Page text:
COVID – coping with sudden catastrophy

COVID has profoundly affected all our lives, and only with time will we bear witness to the devastation left in its wake.  While the effects on its human host are only too obvious, it has also caused life-changing and long-term effects for our pets.  Animal rescue centres were closed overnight, allowing no animal movement, whether in or out, with the inevitable result of desperate owners potentially dumping them onto the streets as there was no one to turn to for help.

Animals ready for adoption were languishing in rescue centres, often resulting in negative behavioural issues due to their extended stay in the centres.  With most vets only open for emergencies, routine vaccinations and neutering were put on hold, so many pets were at risk of catching the diseases that the veterinary profession had been so keen to protect against for so long.

On the positive side, families up and down the country had more time to get to know and enjoy their pets. Many households took advantage of the time at home to modify and extend their pets’ accommodation to benefit all concerned.  The lockdown also reduced the impulse buying of rabbits and guinea pigs at Easter for a couple of years.

CottonTails® had to find a way to continue functioning during this stressful time, and we had to take a long, hard look at essential changes to enable us to continue.  Summer is usually our quietest time, as most animals are found homes in the weeks leading up to spring.  In addition, we get very few unwanted new animals in as owners find they can either move on unwanted small pets to friends and family or have not yet got bored enough of new pets to want to reject them.

Thus, I was looking forward to a pleasant late spring and summer, relaxing and catching up with endless equipment repairs and website updates.  The previous winter of 2019 proved to be very hard, with many unwanted rabbits and guinea pigs needing our help, many with health or behavioural problems.  Never in my worst nightmares did I foresee the stress, chaos and fear that was to lie ahead – the era of Covid 19.

Since I started the charity over 30 years ago, I maintained a chart of current inmates, their requirements and where the food, vegetables and bedding could be found.  Until now, this list had rarely been used, but the strategy worked well when necessary, with family and regular volunteers stepping in when needed.  It never occurred to me that the whole family or volunteer support mechanism could be effectively wiped out and that no volunteers would be allowed to come in.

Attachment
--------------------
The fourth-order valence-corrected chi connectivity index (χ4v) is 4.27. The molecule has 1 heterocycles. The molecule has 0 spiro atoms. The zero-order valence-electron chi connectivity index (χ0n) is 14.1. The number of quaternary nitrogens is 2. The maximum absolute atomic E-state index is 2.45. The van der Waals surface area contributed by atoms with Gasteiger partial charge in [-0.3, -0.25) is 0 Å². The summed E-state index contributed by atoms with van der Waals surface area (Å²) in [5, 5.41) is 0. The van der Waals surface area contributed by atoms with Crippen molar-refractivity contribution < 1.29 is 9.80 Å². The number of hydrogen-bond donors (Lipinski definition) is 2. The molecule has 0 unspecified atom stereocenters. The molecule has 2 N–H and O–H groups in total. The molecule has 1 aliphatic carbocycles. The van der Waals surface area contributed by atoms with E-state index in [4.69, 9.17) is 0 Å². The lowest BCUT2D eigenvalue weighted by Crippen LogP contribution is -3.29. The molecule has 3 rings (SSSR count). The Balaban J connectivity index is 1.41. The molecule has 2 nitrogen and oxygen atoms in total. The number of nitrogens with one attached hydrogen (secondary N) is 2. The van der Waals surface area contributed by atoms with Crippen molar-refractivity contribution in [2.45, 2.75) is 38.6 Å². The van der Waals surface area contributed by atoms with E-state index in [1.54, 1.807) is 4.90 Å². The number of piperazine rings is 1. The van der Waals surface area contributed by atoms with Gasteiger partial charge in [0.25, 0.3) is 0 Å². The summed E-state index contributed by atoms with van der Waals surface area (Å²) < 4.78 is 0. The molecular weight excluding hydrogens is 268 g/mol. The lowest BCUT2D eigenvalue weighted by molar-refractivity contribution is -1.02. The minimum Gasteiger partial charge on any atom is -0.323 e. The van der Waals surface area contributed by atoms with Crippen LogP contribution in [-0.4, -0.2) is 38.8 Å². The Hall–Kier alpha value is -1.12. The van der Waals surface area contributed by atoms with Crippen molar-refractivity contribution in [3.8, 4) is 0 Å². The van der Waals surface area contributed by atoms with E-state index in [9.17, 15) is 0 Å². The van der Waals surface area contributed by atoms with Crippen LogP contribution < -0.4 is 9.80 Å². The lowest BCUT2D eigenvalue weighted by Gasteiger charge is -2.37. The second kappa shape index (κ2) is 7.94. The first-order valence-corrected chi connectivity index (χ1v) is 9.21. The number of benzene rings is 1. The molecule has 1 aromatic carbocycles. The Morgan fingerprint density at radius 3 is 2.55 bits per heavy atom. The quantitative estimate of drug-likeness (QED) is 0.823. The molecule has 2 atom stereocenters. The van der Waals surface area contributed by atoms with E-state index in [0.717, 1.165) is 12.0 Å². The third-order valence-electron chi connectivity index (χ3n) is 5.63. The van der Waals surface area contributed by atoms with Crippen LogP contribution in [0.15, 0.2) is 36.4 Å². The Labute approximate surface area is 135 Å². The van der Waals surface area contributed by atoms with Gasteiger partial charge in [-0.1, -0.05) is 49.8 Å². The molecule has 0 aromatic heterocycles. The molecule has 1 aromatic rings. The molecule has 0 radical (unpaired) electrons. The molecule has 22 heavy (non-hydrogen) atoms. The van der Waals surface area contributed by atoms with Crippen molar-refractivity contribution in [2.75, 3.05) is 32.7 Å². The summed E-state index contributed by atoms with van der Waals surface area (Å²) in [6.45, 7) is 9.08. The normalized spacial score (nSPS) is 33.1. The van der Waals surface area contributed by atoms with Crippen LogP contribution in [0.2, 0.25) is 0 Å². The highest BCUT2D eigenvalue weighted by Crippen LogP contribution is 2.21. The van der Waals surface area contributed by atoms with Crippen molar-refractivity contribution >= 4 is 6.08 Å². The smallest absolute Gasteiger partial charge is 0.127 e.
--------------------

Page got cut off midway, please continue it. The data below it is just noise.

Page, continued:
In addition, supplies of fresh vegetables were difficult to source, although as I always kept a good supply of shavings, dried food and hay, we at least had that stockpile to fall back on.  Having a regular order with a local farm shop meant our loyalty was rewarded by the staff, who were able to supply us with whatever they could source from week to week, and this was a well-needed lifeline.

All the local authority recycling centres shut overnight, so I devised a plan to cope with the animal waste to prevent the creation of an unhealthy pile of bags waiting for disposal.  The solution I came up with was to cut the frequency of clean-out days to one per week but add fresh bedding daily so that the rabbits would be clean and happy and not exposed to any soiled materials.  The dirtiest half of the waste generated then went on the compost heaps, which had been expanded to accommodate the increase.  The other half, comprising mainly soiled newspapers, was added subtly to the domestic bin collection.

By sheer chance, concerning the time of year, the lockdown occurred just when rabbits and guinea pigs were again being adopted after winter.  The last pair of guinea pigs were adopted the day before lockdown, and most rabbits were out on trial or adopted within the previous 24 hours, too.  However, a small number of female rabbits were due to return for neutering, and needless to say, our vet run was cancelled at the last minute, leaving them in spay limbo.  Inevitably, behaviour issues started to show in some of the females as their hormones were driving their mood swings.  This made them frustrated and short-tempered, which can sometimes be enough to break a pair’s bond and turn an otherwise lovely pet into a raging monster!

With vet surgeries closed, I began to receive requests for things like claw clipping and grooming, so with a lot of thought, I managed to come up with a strategy to be able to still cut claws and give basic health advice and examinations whilst sticking strictly to the social distancing rules.  With this plan in place, I was able to assist several bunny and guinea pig owners who have been unable to take their pets to the vet for routine visits.

I also came up with an extension to the website listing capability, where I could list rabbits that need new homes whilst their owners continued to keep them.  They were then matched with potentially suitable new homes – thus, the “Direct Rehoming Service” was born!  It has proved to be very successful, with CottonTails paying £60 towards the cost of neutering and £40 towards the cost of vaccinations, payable to the new owner’s vet.  This service is now our standard method of rehoming, so whilst COVID was undoubtedly not a good time for CottonTails, it allowed rethinking and reorganising, and we have benefited as a result.


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